Population is the number of people living in San Francisco. Changes from year to year tell us whether the population is growing or shrinking. This page tracks:
- Population in San Francisco by year
- Migration into and out of San Francisco by year
Why do we track these metrics?
Change in population is an important indicator of economic health. It shows us whether people feel the city has good economic opportunities, offers a high quality of life, and is more appealing than other places. In turn, growth or shrinkage in the population gives us a sense of whether a place has the labor supply and consumer spending that it needs to grow economic activity.
We track the factors that contribute to our total population change to help us understand why the population changed: births, deaths, migration into the city, and migration out of the city.
Net Migration is the number people moving in minus the number moving out of the city. It shows us whether people feel the city has good economic opportunities, offers a high quality of life, and is more appealing than other places. In turn, growth or shrinkage in the population gives us a sense of whether a place has the labor supply and consumer spending that it needs to grow economic activity.
Migration can be a positive number if more people move in than move out, or a negative number if more people move out than move in.
Migration can be domestic or international. Domestic migration is people moving to or from another location in the U.S. International migration is people moving to or from another country.
Population also increases when people are born and decreases when people die. We include these components to account for all the sources of population change.
How do we interpret these metrics?
San Francisco's population grew in from 2010 to 2019. That growth slowed beginning in 2016 and began to decline in 2019.
- Net domestic migration added residents to the city in the first half of the decade. Then from 2016 to 2019, more residents moved out of the city to another location in the U.S. than moved in.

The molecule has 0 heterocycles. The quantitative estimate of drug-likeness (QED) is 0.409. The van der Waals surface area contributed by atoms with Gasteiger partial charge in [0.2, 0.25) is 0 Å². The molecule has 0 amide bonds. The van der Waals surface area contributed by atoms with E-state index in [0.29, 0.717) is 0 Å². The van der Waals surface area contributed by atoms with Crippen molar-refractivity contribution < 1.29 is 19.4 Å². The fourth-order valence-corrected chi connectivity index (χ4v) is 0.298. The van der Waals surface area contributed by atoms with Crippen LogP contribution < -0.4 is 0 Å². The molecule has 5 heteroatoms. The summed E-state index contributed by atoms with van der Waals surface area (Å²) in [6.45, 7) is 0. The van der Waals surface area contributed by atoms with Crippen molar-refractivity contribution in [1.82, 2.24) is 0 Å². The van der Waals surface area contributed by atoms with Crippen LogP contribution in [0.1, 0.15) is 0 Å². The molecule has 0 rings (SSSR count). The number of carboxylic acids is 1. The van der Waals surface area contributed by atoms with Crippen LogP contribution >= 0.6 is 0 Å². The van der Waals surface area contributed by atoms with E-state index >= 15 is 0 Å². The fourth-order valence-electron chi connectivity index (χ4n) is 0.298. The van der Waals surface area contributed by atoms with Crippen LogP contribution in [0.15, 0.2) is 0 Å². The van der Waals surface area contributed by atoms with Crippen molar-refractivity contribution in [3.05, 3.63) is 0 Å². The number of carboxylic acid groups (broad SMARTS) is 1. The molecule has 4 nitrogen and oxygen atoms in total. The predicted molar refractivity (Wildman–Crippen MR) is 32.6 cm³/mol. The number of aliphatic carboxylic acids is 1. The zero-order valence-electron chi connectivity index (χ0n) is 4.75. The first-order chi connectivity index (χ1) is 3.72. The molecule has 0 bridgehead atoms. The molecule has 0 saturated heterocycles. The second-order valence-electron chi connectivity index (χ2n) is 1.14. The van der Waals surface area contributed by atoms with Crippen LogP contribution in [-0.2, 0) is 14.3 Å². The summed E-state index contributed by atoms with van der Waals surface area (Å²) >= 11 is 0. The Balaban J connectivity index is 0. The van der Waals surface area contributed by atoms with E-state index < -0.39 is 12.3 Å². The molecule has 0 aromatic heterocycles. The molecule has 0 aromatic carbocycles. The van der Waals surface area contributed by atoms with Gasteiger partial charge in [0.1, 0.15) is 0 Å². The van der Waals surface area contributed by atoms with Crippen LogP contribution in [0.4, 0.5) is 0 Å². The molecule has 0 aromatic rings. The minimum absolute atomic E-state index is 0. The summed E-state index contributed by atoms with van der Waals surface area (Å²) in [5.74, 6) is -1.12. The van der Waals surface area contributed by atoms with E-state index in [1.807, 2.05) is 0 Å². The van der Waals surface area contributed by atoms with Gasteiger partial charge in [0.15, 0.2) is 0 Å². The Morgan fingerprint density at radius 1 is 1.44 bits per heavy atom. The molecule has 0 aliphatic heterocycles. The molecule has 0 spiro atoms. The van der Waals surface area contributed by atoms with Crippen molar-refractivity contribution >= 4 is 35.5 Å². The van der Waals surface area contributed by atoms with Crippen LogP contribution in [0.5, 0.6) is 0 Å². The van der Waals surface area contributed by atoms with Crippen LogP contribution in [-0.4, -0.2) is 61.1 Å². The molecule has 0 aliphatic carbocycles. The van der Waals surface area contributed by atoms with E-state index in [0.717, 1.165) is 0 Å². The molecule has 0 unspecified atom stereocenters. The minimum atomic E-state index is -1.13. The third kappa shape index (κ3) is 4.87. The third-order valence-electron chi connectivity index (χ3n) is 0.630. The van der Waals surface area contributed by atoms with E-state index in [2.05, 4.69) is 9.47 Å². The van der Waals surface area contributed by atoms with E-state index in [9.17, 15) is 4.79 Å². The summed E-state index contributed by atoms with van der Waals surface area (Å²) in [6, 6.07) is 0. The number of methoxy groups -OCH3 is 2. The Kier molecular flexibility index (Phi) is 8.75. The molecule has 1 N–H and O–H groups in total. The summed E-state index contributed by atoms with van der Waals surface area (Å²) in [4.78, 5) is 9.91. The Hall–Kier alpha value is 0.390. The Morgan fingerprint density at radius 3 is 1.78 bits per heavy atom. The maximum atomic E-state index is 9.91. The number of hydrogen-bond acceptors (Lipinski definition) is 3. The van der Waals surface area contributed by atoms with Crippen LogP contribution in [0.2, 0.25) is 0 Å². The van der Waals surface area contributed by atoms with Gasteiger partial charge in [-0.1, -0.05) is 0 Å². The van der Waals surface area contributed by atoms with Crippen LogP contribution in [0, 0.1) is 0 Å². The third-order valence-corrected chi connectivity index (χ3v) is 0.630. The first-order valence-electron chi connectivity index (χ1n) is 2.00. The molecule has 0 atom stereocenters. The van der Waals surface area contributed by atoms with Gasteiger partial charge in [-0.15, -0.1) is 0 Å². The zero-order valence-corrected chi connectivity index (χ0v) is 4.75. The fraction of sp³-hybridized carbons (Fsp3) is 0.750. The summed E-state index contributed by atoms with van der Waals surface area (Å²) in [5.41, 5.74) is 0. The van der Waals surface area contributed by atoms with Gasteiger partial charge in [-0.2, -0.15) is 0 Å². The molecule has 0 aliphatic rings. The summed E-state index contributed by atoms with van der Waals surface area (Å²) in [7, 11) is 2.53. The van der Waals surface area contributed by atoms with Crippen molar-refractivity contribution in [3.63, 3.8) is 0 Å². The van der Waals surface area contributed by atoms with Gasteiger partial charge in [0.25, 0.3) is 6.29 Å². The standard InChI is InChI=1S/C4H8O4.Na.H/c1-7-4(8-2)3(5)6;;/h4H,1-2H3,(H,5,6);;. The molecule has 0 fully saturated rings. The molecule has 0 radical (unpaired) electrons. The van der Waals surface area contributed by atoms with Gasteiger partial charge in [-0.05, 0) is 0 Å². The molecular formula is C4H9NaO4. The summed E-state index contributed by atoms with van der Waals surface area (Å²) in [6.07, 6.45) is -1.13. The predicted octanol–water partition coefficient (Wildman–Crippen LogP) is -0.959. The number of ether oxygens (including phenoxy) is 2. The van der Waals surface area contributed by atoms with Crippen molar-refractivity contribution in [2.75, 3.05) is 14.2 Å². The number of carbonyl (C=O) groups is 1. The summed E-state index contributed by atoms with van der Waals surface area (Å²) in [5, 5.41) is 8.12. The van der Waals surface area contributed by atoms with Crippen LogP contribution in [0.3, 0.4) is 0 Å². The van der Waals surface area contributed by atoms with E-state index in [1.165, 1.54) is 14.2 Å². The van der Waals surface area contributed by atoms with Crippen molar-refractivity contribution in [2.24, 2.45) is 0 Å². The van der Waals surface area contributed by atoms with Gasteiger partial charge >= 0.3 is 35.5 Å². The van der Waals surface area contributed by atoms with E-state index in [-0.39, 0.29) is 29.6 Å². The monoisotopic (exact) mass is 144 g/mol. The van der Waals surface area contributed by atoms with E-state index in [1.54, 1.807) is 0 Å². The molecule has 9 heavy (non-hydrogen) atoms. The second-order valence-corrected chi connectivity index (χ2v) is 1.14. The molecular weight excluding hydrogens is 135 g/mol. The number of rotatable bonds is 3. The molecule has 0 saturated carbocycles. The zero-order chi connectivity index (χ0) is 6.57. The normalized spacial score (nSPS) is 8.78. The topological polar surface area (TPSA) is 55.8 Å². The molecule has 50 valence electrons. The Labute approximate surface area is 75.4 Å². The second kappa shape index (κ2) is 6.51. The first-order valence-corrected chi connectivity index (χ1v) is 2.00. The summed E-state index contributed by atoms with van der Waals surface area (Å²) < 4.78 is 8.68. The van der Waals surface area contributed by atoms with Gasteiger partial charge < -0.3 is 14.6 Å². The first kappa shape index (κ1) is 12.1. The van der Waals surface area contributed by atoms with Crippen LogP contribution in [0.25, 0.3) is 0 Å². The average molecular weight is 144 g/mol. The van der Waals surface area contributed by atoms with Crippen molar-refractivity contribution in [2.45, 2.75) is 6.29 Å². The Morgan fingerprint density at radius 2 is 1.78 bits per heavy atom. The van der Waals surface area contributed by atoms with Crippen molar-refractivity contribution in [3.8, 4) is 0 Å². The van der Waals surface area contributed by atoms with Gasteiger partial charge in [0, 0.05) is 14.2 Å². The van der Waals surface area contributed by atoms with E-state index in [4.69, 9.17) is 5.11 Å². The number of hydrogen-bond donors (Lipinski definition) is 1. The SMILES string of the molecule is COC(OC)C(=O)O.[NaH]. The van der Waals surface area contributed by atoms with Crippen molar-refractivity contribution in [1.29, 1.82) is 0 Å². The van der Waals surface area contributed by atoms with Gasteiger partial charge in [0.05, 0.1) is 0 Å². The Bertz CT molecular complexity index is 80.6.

- Net international migration added about 6,100 to 7,400 residents in every year in first half of the decade. Growth from other countries slowed from 2016 to 2019. In 2019, net international migration added 4,500 people.
- The net change from births and deaths added about 2,500 to 3,500 residents per year, meaning more people were being born in San Francisco than were dying.
During the pandemic, the trend of net migration out of the city accelerated. The city experienced a net loss of 54,813 people from 2020 to 2021.
- Domestic migration decreased the population by 55,631.
- International migration added only 957 people.
The pandemic created new opportunities and obstacles to living in San Francisco. Some workers lost their jobs when businesses laid off employees and others made personal decisions to retire or leave the labor force. Some of these people may have decided to leave San Francisco as a result. Other workers could keep their jobs, but chose to move out of the city.
Additionally, travel restrictions and border closures reduced migration worldwide. The U.S. suspended in-person immigration services and visa processing during the pandemic. (Pew Research Center, 4/4/2022).
Births and deaths also contributed to the net loss in population. Births were lower in 2021 than in any year from 2011 to 2019. Births added 7,944 people in 2021. Deaths in 2021 were higher than in any year from 2011 to 2020. Deaths reduced the population by 7,135 in 2021. The net change from births and deaths was an increase of 809 people in 2021.